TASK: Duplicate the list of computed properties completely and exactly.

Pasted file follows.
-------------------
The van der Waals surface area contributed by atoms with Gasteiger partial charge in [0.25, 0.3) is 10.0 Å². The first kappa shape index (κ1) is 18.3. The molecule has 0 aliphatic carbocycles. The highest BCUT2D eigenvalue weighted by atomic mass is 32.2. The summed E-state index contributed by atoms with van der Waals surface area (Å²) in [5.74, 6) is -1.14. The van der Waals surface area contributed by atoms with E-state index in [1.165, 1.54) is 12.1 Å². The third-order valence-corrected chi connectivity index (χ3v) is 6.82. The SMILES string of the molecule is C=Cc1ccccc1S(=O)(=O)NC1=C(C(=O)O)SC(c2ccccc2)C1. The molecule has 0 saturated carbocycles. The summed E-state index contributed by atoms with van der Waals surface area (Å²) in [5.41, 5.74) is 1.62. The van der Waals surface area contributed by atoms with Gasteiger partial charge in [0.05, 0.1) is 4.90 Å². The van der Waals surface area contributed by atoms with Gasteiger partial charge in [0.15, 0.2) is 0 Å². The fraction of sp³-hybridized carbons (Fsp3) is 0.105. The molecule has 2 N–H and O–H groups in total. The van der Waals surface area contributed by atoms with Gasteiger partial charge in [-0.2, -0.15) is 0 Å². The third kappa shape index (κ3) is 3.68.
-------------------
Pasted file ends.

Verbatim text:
The van der Waals surface area contributed by atoms with Gasteiger partial charge in [0.25, 0.3) is 10.0 Å². The first kappa shape index (κ1) is 18.3. The molecule has 0 aliphatic carbocycles. The highest BCUT2D eigenvalue weighted by atomic mass is 32.2. The summed E-state index contributed by atoms with van der Waals surface area (Å²) in [5.74, 6) is -1.14. The van der Waals surface area contributed by atoms with E-state index in [1.165, 1.54) is 12.1 Å². The third-order valence-corrected chi connectivity index (χ3v) is 6.82. The SMILES string of the molecule is C=Cc1ccccc1S(=O)(=O)NC1=C(C(=O)O)SC(c2ccccc2)C1. The molecule has 0 saturated carbocycles. The summed E-state index contributed by atoms with van der Waals surface area (Å²) in [5.41, 5.74) is 1.62. The van der Waals surface area contributed by atoms with Gasteiger partial charge in [0.05, 0.1) is 4.90 Å². The van der Waals surface area contributed by atoms with Gasteiger partial charge in [0.15, 0.2) is 0 Å². The fraction of sp³-hybridized carbons (Fsp3) is 0.105. The molecule has 2 N–H and O–H groups in total. The van der Waals surface area contributed by atoms with Gasteiger partial charge in [-0.2, -0.15) is 0 Å². The third kappa shape index (κ3) is 3.68.